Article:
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What’s New in Mass Spec?

Sniffing Out a Test for Parkinson’s

A few years ago we reported on Joy Milne’s unusual gift: her ability to smell Parkinson’s disease. Perdita Barran set out to isolate the molecules that make up the distinctive odor. She’s done that and more! Barran and her University of Manchester, UK, colleagues found that there are lipids of high molecular weight that are substantially more active in people with Parkinson’s, and then developed a paper-spray-ionization-ion-mobility-MS-based diagnostic test, which can be performed in as little as three minutes. “We are tremendously excited by these results which take us closer to making a diagnostic test for PD that could be used in the clinic,” said Barran

Introducing the Omnitrap

When it comes to mass spec innovation, we often hear about sensitivity gains and miniaturization – but what about consolidation? The Omnitrap is the first attempt to integrate the entire fragmentation toolbox into a single unit, while also alleviating limitations for processing ions in the gas phase. Dimitris Papanastasiou, Roman Zubarev, and the rest of the team at Fasmatech – plus collaborators at Thermo Fisher Scientific, including Orbitrap inventor Alexander Makarov – have published their latest developments.

The authors hope the Omnitrap will open doors in biomolecule characterization by top-down MS. And based on some of the #TeamMassSpec chatter, it seems a number of groups are looking forward to testing out the new instrument later in the year. 

Our oxidation aura 

Many of us spend most of our time indoors, in enclosed spaces, where we are exposed to all sorts of chemicals. Outside, hydroxyl (OH) radicals, formed when UV light from the sun interacts with ozone and water vapor, are largely responsible for “cleaning” the air. But what about indoors? Should we be worried? It turns out that we humans generate our own oxidation field and change the indoor air chemistry around ourselves – according to a study involving proton-transfer-reaction-MS and fast GC-MS systems.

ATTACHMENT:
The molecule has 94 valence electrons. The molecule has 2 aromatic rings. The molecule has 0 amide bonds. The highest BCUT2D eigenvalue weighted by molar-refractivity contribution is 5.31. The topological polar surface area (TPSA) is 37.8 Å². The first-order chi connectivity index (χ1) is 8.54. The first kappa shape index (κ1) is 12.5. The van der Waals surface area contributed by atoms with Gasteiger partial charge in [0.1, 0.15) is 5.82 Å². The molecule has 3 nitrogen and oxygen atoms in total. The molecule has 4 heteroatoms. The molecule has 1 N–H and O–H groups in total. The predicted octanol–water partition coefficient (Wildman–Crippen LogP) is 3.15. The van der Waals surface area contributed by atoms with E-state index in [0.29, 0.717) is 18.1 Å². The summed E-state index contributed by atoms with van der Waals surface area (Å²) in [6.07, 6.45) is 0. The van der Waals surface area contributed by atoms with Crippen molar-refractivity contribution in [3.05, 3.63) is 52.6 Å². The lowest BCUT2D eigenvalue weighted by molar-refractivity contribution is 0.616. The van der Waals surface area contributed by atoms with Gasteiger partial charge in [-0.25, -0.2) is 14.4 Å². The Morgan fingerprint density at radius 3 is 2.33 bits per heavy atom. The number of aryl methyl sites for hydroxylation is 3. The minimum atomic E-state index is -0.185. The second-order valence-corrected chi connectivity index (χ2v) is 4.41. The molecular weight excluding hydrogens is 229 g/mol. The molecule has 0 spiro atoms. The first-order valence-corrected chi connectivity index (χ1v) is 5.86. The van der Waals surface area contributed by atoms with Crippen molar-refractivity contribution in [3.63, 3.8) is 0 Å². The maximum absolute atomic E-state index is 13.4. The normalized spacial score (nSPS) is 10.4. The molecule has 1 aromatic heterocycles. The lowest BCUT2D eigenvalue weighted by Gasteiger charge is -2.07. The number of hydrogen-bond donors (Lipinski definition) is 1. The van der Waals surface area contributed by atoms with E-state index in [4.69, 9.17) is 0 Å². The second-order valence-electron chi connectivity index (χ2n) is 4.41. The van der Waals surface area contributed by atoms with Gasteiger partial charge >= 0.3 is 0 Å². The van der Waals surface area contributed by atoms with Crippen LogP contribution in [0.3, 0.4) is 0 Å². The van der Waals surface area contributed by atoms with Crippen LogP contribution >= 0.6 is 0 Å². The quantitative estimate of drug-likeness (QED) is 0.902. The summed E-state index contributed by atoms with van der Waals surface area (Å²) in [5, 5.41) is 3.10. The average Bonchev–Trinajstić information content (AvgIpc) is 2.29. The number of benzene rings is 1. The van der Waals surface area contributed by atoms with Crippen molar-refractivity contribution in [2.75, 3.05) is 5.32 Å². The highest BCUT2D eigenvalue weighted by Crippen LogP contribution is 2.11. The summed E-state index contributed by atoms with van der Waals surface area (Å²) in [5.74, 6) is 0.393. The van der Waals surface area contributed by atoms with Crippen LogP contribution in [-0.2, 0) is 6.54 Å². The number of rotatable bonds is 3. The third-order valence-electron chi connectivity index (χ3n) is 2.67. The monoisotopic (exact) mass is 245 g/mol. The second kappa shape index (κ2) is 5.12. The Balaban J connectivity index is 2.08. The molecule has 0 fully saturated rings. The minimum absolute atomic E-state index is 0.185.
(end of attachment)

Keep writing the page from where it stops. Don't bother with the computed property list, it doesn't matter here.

But we can’t rest on our auras: “We need to rethink indoor chemistry in occupied spaces because the oxidation field we create will transform many of the chemicals in our immediate vicinity,” said project leader Jonathan Williams. The press release points out that oxidation processes can lead to the generation of respiratory irritants and small particles in the immediate vicinity of the respiratory tract, which can have adverse effects especially in children and the infirm. 

MXenes breakthrough enabled by SIMS

MXenes, discovered in 2011 by Drexel University researchers, are two-dimensional inorganic materials with some unique properties, such as hydrophilicity combined with the conductivity of transition metals. Now, researchers have found a new way to study the atoms that make up MXenes and their precursor materials, MAX phases, using secondary-ion mass spectrometry (SIMS). Pawel Michalowski from Poland’s Institute of Microelectronics and Photonics made a number of improvements to the technique allowing the team to view the sample with an atom-level resolution that had not been previously possible. 

“With this new approach, we have better guidance on where to look for new materials and applications,” said Yury Gogotsi, who was of the original team that discovered MXenes. Potential applications (according to the press release) include antennas for 5G and 6G wireless communication, shields for electromagnetic interference, filters for hydrogen production, storage and separation, and wearable kidneys for dialysis patients.

Also in the News…

Researchers from Uppsala University, Sweden, develop “direct infusion probe” for rapid metabolomics of low-volume samples. Link 

How soft is secondary electrospray ionization (SESI)? Softer than electrospray ionization, say Renato Zenobi and colleagues; but proper soft tuning of instrument is essential to fully benefit from SESI. Link 

Max Planck Institute researchers present a cryogenic MS protocol with ability to detect peptides in attomole dilution range from ice films. Link 

Karen Butler and Erin Baker describe high-throughput drift-tube ion-mobility spectrometry coupled with MS screening method for opioid profiling. Link 

Microfluidic chip combines microdialysis and MS for in vivo monitoring of nanomedicine pharmacokinetics in real time. Link

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About the Author
James Strachan

Over the course of my Biomedical Sciences degree it dawned on me that my goal of becoming a scientist didn’t quite mesh with my lack of affinity for lab work. Thinking on my decision to pursue biology rather than English at age 15 – despite an aptitude for the latter – I realized that science writing was a way to combine what I loved with what I was good at.

From there I set out to gather as much freelancing experience as I could, spending 2 years developing scientific content for International Innovation, before completing an MSc in Science Communication. After gaining invaluable experience in supporting the communications efforts of CERN and IN-PART, I joined Texere – where I am focused on producing consistently engaging, cutting-edge and innovative content for our specialist audiences around the world.


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